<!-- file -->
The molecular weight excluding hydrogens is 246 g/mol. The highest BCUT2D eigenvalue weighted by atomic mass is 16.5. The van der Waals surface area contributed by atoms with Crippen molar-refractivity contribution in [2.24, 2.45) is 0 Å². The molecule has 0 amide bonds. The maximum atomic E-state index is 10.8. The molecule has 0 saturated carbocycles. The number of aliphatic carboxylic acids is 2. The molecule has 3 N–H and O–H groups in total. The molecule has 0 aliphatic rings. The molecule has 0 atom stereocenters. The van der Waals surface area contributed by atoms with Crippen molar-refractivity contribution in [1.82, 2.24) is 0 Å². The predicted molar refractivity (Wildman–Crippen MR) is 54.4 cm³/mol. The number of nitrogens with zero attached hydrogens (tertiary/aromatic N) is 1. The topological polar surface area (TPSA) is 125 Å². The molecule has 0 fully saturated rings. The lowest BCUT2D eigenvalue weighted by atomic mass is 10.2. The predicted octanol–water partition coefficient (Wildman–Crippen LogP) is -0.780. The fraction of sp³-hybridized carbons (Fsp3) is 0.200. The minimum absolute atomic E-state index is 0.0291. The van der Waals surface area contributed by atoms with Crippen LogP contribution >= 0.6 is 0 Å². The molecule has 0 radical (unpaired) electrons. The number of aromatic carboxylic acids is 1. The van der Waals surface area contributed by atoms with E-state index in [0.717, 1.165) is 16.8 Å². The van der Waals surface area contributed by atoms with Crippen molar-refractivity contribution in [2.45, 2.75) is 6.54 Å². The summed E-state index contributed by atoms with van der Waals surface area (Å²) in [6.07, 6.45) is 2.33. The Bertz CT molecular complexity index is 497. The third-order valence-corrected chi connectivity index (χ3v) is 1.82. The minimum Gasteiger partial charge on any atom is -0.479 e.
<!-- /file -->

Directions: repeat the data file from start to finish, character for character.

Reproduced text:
The molecular weight excluding hydrogens is 246 g/mol. The highest BCUT2D eigenvalue weighted by atomic mass is 16.5. The van der Waals surface area contributed by atoms with Crippen molar-refractivity contribution in [2.24, 2.45) is 0 Å². The molecule has 0 amide bonds. The maximum atomic E-state index is 10.8. The molecule has 0 saturated carbocycles. The number of aliphatic carboxylic acids is 2. The molecule has 3 N–H and O–H groups in total. The molecule has 0 aliphatic rings. The molecule has 0 atom stereocenters. The van der Waals surface area contributed by atoms with Crippen molar-refractivity contribution in [1.82, 2.24) is 0 Å². The predicted molar refractivity (Wildman–Crippen MR) is 54.4 cm³/mol. The number of nitrogens with zero attached hydrogens (tertiary/aromatic N) is 1. The topological polar surface area (TPSA) is 125 Å². The molecule has 0 fully saturated rings. The lowest BCUT2D eigenvalue weighted by atomic mass is 10.2. The predicted octanol–water partition coefficient (Wildman–Crippen LogP) is -0.780. The fraction of sp³-hybridized carbons (Fsp3) is 0.200. The minimum absolute atomic E-state index is 0.0291. The van der Waals surface area contributed by atoms with Crippen LogP contribution >= 0.6 is 0 Å². The molecule has 0 radical (unpaired) electrons. The number of aromatic carboxylic acids is 1. The van der Waals surface area contributed by atoms with E-state index in [0.717, 1.165) is 16.8 Å². The van der Waals surface area contributed by atoms with Crippen molar-refractivity contribution in [2.45, 2.75) is 6.54 Å². The summed E-state index contributed by atoms with van der Waals surface area (Å²) in [6.07, 6.45) is 2.33. The Bertz CT molecular complexity index is 497. The third-order valence-corrected chi connectivity index (χ3v) is 1.82. The minimum Gasteiger partial charge on any atom is -0.479 e.